On July 25 I, like many of you, was horrified by a bicycle fatality in Kirkland. And today, I arrived to the office to word of another tragic, avoidable death of a man biking to work in Kirkland. Early reports indicate suspicion of drunken driving, and the police have arrested the driver for investigation of DUI at this time.
Normally, Cascade avoids commenting on ongoing investigations, but I’m not sure if that’s always the right approach.
We listened and waited during the investigation of the collision that killed John Przychodzen. John was new to the area, and a new member of Cascade. He was an avid cyclist, was passionate about riding safely, and, on the day he was killed, was biking home from work like thousands do in our region daily.
John was biking on Juanita Drive in Kirkland when he was struck from behind by a truck being driven by Nick Natale.
At the time, Kirkland PD called it “a terrible accident.”
Today, the police have altered their tune, saying the cyclist who died in the wee hours of the morning in the 13200 block of NE 124th Street was “doing everything right.”
John Przychodzen, by all accounts, was also doing everything right, cycling 19mph on a clear afternoon, on a road with a speed limit of 35mph that is frequently used by bicyclists. For reasons that remain unclear, the driver swerved into John, killing him.
We’ve obtained the Kirkland Police Department reports detailing their investigation. Here is the timeline from the reports:
3:30 p.m: Mr. Natale left his workplace in the truck.
3:40 p.m: Mr. Natale made a cell phone call.
3:40 p.m: Mr. Natale sent a text from his cell phone.
3:45 p.m: Mr. Natale swerved his truck to the right into Mr. Przychodzen, striking him, before crashing into the ditch.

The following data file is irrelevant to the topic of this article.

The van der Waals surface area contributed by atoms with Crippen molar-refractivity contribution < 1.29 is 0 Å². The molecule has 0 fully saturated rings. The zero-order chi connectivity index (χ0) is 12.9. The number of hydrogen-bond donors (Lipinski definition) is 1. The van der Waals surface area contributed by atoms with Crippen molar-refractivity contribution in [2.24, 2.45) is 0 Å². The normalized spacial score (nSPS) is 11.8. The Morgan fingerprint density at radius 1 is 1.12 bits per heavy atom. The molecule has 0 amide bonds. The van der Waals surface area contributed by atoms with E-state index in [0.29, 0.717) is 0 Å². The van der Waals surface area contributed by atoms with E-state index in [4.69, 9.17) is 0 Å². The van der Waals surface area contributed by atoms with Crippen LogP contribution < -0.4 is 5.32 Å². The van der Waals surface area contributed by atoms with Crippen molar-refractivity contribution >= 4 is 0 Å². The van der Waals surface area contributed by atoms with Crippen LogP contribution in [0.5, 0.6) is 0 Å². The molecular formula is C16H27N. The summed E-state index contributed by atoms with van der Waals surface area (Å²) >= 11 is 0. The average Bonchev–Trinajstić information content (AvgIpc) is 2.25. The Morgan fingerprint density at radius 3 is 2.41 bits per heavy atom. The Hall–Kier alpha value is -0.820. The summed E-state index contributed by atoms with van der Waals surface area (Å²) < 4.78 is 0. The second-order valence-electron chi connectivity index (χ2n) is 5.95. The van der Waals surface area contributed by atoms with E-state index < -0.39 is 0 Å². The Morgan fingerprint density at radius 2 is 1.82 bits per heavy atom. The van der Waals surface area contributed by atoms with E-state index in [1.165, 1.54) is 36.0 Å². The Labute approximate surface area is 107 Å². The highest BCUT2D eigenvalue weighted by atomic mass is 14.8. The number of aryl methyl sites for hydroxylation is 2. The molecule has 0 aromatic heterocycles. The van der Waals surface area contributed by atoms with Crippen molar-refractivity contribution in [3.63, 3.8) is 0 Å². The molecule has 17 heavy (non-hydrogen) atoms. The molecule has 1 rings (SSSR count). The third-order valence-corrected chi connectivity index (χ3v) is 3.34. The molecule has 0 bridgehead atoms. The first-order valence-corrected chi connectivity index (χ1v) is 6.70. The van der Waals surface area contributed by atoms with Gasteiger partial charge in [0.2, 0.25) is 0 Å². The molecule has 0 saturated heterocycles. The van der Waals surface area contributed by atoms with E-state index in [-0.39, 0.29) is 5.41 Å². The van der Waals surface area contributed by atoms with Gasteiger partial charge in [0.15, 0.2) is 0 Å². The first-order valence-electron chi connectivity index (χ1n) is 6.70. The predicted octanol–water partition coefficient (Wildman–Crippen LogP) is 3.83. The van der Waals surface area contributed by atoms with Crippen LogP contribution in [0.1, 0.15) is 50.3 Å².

Witnesses stopped and called 911. They joined Mr. Natale in trying to help Mr. Przychodzen.
3:48 p.m: Emergency and police units dispatched.
Several things stand out from the reports:
Witness reports fail to corroborate Mr. Natale’s assertion that he moved left to pass John, then swerved to the right to avoid a fast, oncoming vehicle driving on the center line.
All witnesses stated that they saw no reason for the driver to swerve or move from his lane of travel, and no fast-moving oncoming vehicle was witnessed driving on the center line.
There appears to be no cell phone record investigation beyond looking at the phone at the scene. A call and a text were shown to have taken place at 3:40 p.m. presumably, when Mr. Natale was driving his vehicle since he departed in it at 3:30. But no records appear to have been obtained from the cell phone carrier. Why?
Based on the traffic investigation, the driver was speeding, travelling 39 mph in a 35 mph zone. Further, the report shows that if Mr. Natale was driving attentively, he should have been able to see John an excess of 10 seconds prior to the collision.
In the end, police closed the case and issued a $42 ticket for changing lanes unsafely. Do you think it’s shocking and wrong that you can kill someone and simply get a $42 fine? I do, and I’m sad that it took us three years of work to pass the Vulnerable User Bill through the Washington State Legislature. The law doesn’t go into effect until July 2012, and is not applicable in this case.
Back to today. While we await to hear more about the fatality overnight, we send our deep condolences to the man’s family and friends. But we’re not sitting back. We’ve reached out to Kirkland to let officials know we’re watching this case. We ask them to do better and to file charges akin to the unnecessary and preventable loss of someone’s life. And you can as well.
Based on initial news reporting and comments from the police, we’re hopeful that this investigation will be thorough and that charges will be in alignment with the seriousness of the incident. More so than they were in July.